ESTATE PLANNING

What is retirement planning?

What Is Estate Planning?

Estate planning is the process of designating who will receive your assets in the event of your death or incapacitation. Often done with guidance from an attorney, financial planner, and accountant, one goal is to ensure your heirs and beneficiaries receive assets in a way that manages and minimizes estate taxes, gift taxes and other tax impacts. The core document most often associated with this process is your will. 


When should I address my estate planning needs?

Effective estate management enables you to manage your affairs during your lifetime and control the distribution of your wealth after death. An effective estate strategy can spell out your healthcare wishes and ensure that they're carried out – even if you are unable to communicate. It can even designate someone to manage your financial affairs should you be unable to do so. Estate planning should be addressed as soon as you begin accumulating assets.

Inventory & Letter of Instruction

We recommend that you keep an inventory of your tangible and intangible assets, along with an estimated value.

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Living Wills, Health Care Proxies, & Advanced Health Care Directives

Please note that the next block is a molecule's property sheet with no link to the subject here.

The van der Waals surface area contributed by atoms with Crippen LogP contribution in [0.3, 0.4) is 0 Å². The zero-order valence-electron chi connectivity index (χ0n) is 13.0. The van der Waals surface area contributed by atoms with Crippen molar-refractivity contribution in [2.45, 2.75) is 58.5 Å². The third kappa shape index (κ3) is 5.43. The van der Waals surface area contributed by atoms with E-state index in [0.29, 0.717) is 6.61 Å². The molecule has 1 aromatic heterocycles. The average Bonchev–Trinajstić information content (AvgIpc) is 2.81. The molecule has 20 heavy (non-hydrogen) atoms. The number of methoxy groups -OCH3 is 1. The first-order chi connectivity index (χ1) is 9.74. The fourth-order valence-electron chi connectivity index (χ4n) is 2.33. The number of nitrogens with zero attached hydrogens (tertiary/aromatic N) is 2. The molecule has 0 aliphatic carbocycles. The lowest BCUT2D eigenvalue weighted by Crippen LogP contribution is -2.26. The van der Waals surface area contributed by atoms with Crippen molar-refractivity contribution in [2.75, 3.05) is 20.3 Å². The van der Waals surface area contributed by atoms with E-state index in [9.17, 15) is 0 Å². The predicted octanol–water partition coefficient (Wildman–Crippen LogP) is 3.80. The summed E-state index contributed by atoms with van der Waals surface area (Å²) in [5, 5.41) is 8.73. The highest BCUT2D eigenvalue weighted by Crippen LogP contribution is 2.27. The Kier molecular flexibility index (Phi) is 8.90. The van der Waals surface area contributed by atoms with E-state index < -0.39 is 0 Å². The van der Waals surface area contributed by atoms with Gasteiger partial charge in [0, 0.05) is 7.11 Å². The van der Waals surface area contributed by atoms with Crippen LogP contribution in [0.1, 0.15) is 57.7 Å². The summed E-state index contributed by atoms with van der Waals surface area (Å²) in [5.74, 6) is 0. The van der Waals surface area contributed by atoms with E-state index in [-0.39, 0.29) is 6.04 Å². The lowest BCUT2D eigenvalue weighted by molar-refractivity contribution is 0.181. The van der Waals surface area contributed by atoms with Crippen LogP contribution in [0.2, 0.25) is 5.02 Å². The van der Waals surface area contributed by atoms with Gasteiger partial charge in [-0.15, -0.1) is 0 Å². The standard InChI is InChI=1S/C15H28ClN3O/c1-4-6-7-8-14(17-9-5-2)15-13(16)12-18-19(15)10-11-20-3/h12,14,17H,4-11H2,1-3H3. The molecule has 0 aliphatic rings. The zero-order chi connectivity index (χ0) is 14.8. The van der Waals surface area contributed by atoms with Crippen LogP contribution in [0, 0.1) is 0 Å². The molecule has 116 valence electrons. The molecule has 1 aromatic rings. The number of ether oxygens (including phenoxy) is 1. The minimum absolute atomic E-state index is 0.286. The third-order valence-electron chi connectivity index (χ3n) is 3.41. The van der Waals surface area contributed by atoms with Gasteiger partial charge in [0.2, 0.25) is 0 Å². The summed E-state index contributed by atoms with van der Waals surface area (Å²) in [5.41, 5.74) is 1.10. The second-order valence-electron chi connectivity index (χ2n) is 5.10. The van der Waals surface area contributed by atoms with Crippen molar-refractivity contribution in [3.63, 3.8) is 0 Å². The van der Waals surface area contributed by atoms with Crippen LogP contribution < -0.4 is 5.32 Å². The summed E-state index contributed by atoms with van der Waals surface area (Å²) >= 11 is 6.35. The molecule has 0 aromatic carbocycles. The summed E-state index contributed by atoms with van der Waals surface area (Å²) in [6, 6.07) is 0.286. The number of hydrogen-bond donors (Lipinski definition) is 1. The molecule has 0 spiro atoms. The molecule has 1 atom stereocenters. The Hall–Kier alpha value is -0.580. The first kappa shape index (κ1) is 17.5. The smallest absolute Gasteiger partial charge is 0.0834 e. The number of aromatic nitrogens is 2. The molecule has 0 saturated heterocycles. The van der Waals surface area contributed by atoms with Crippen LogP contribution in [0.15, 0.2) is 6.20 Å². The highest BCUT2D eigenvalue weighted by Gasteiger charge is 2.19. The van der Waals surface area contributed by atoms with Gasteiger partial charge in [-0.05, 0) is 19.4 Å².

A complete estate plan includes important legal directives to address important decisions that would need to be made in the event you are unable to express your own preferences about treatment.

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Living Trusts

Living trusts (also known as a "revocable living trust," "inter vivos trust," or “loving trust”) as a solution for a wide variety of problems associated with estate planning that wills cannot address. 

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Powers of Attorney

An important part of lifetime planning is the power of attorney. A power of attorney gives one or more persons the power to act on your behalf as your agent.